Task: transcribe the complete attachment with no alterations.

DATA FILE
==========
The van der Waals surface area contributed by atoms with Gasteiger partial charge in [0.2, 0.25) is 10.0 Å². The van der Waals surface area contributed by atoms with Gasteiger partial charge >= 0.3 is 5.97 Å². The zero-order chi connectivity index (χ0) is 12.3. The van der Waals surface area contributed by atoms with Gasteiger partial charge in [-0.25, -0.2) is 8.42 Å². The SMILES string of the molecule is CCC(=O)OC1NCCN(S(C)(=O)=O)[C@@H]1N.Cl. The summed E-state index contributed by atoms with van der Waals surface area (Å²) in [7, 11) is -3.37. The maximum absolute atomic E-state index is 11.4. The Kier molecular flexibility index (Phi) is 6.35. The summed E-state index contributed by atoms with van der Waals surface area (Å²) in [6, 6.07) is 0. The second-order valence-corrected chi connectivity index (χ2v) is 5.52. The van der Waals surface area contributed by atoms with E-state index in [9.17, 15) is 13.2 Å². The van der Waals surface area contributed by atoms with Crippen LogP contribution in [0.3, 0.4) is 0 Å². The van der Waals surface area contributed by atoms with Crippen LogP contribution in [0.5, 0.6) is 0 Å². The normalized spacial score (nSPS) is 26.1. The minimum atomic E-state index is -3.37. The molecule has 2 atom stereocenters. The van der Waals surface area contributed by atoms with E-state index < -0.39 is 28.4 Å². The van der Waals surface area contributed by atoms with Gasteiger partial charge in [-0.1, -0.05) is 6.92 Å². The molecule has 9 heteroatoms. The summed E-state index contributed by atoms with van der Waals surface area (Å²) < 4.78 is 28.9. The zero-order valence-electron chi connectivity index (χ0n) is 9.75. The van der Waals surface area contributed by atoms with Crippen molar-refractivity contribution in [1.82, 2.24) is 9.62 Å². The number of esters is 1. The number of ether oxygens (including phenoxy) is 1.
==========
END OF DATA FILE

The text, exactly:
The van der Waals surface area contributed by atoms with Gasteiger partial charge in [0.2, 0.25) is 10.0 Å². The van der Waals surface area contributed by atoms with Gasteiger partial charge >= 0.3 is 5.97 Å². The zero-order chi connectivity index (χ0) is 12.3. The van der Waals surface area contributed by atoms with Gasteiger partial charge in [-0.25, -0.2) is 8.42 Å². The SMILES string of the molecule is CCC(=O)OC1NCCN(S(C)(=O)=O)[C@@H]1N.Cl. The summed E-state index contributed by atoms with van der Waals surface area (Å²) in [7, 11) is -3.37. The maximum absolute atomic E-state index is 11.4. The Kier molecular flexibility index (Phi) is 6.35. The summed E-state index contributed by atoms with van der Waals surface area (Å²) in [6, 6.07) is 0. The second-order valence-corrected chi connectivity index (χ2v) is 5.52. The van der Waals surface area contributed by atoms with E-state index in [9.17, 15) is 13.2 Å². The van der Waals surface area contributed by atoms with Crippen LogP contribution in [0.3, 0.4) is 0 Å². The van der Waals surface area contributed by atoms with Crippen LogP contribution in [0.5, 0.6) is 0 Å². The normalized spacial score (nSPS) is 26.1. The minimum atomic E-state index is -3.37. The molecule has 2 atom stereocenters. The van der Waals surface area contributed by atoms with E-state index < -0.39 is 28.4 Å². The van der Waals surface area contributed by atoms with Gasteiger partial charge in [-0.1, -0.05) is 6.92 Å². The molecule has 9 heteroatoms. The summed E-state index contributed by atoms with van der Waals surface area (Å²) < 4.78 is 28.9. The zero-order valence-electron chi connectivity index (χ0n) is 9.75. The van der Waals surface area contributed by atoms with Crippen molar-refractivity contribution in [1.82, 2.24) is 9.62 Å². The number of esters is 1. The number of ether oxygens (including phenoxy) is 1.